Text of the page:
Chennai disaster a stark reminder of urban planning inadequacies

Chennai, urban planning
As Chennai reels under the devastation of Cyclone Michaung, one thing is clear - India’s urban planning needs a serious overhaul.

Chennai and its neighbouring districts are reeling under the impact of cyclonic storm Michaung, which has battered the north coastal areas of Tamil Nadu. The storm has claimed the lives of a dozen people, and officials are scrambling to conduct rescue and relief operations. This catastrophe serves as a stark reminder of the inadequacies in city planning and underscores the critical need to revamp urban planning strategies.

The region has been inundated with relentless rains, disrupting road, air, and rail transportation. The downpour has compelled major tech companies like Foxconn and Pegatron, both key suppliers for Apple’s iPhones, to suspend operations near Chennai. Flight operations at Chennai airport have been severely affected, leading to a surge in airfares on major domestic routes by up to 171%. The city’s residents are desperately stockpiling essentials, with a significant spike in demand for drinking water.

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Recalling the 2015 deluge, which caused widespread power and internet outages, Chief Minister Stalin has insisted that the handling of the current situation is far more effective than it was during the AIADMK government’s tenure. The Chennai Municipal Corporation notes that the city has not experienced such heavy rainfall in 47 years. The devastation highlights how swiftly normalcy can be disrupted by natural calamities. Small and medium-sized enterprises, particularly in industrial estates, have been severely affected, and even large corporations have temporarily ceased operations for employee safety.

The need for overhauling urban planning

While natural disasters are inevitable, their impact can be mitigated through improved urban planning. Numerous surveys have pointed out the urgent need for an overhaul of urban spaces in India. According to a study by the think-tank Janaagraha, Indian urban planning lags significantly behind its wealthier counterparts, plagued by poor governance, limited fiscal autonomy, inadequate information, and weak public accountability. Except for a few cities, most Indian cities are poorly managed, with little attention paid to empowering local authorities.

By 2050, over 800 million people are expected to reside in Indian cities. To manage this growth, municipal bodies must be equipped to handle the increasing civic responsibilities. Currently, 39% of India’s state capital cities lack active spatial development plans, and only nine have comprehensive urban plans that include heritage conservation and sustainability. This issue is even more pronounced in smaller cities.

Cities like Mumbai, India’s financial capital, illustrate the stark contrast between affluent suburbs and slum areas where diseases are rampant. This disparity is evident in other cities like Delhi and Bengaluru as well. Policymakers attribute this to insufficient human resources dedicated to municipal tasks and a lack of administrative authority at the local level.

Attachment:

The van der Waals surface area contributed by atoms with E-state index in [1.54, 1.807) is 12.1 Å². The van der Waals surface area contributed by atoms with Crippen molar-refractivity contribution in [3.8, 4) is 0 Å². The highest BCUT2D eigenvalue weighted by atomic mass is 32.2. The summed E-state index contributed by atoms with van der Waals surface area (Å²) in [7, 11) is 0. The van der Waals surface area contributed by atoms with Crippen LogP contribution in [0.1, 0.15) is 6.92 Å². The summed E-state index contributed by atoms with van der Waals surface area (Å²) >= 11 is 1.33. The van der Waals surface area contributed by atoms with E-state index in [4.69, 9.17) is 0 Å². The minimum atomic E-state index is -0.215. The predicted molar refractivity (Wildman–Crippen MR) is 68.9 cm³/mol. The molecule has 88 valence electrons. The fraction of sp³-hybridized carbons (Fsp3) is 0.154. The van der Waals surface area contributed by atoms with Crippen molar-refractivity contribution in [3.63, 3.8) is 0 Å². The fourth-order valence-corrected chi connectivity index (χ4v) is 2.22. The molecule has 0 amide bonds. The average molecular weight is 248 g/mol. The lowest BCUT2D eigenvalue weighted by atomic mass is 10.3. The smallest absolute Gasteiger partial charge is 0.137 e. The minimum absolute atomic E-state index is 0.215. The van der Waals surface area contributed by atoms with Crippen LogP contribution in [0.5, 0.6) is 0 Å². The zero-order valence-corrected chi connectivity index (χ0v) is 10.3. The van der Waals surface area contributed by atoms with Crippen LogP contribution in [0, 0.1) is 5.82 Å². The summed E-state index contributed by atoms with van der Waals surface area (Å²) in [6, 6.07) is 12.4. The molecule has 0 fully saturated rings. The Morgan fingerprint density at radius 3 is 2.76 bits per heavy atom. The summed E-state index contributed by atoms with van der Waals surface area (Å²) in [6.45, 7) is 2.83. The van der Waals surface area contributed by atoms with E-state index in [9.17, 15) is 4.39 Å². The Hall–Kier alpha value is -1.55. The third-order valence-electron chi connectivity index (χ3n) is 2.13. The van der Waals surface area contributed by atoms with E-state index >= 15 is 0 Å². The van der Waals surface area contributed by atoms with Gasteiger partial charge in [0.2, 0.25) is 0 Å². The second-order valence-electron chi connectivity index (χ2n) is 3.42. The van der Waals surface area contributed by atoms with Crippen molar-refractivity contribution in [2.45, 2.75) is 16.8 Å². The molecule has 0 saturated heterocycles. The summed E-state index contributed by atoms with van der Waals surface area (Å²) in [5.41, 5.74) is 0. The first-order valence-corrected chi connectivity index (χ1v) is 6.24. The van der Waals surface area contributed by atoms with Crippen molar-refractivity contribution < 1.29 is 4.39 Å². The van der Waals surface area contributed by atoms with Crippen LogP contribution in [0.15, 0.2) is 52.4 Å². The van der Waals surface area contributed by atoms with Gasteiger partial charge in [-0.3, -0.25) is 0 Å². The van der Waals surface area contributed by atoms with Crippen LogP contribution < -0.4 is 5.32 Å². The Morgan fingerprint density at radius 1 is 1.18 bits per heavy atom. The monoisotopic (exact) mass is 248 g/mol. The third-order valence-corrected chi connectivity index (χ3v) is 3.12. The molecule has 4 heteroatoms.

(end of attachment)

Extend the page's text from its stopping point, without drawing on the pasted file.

To improve the livability of Indian cities, it is essential to empower them to be self-sufficient. Policymakers need to devise strategies for wealthier citizens to contribute more financially and explore new funding sources for cities. Embracing advanced technologies and digital innovation is crucial for addressing issues like digital talent development, cybersecurity, and real-time project assessment.

Government efforts for better cities

In 2015, the Indian government launched the Smart Cities Mission, seeking to develop 100 cities with core infrastructure, a clean and sustainable environment, and a high quality of life, thereby spurring economic growth. The mission, with an allocation of Rs 48,000 crore over five years, has faced challenges. According to an IndiaSpend report, only 34 cities have met their targets, with the others lagging behind. Originally set to conclude by 2020, the mission has been extended to June 2024 due to delays, partly caused by the coronavirus pandemic.

By 2030, India is expected to have 60 cities with over one million residents and six megacities with populations exceeding ten million. This growth will strain infrastructure and civic amenities, necessitating rapid urban development to make these areas more liveable, sustainable, and resilient. India should look to international examples, such as the 15-minute city concept, to enhance the liveability of its urban centres.

Climate change, with its intensifying weather patterns, plays a significant role in amplifying the impact of such storms. The government must plan mitigation strategies like coastal protection systems, mangrove restoration, and green infrastructure development. These measures would not only offer physical protection but also contribute to environmental sustainability, creating a more balanced relationship between cities and their surroundings.

Local groups are often the first responders to disasters, providing essential support during recovery efforts. The communities should be empowered through initiatives like disaster preparedness training, communication network building, and resource allocation. By equipping communities with the knowledge and tools they need, we can build a more robust and resilient society, where everyone contributes to shared well-being.

By addressing issues like inadequate housing, lack of sanitation, and limited healthcare access, we can build cities that are not only liveable but also offer equal opportunities for all residents. By tackling the social determinants of vulnerability, we can build a more equitable and sustainable future for our urban centres.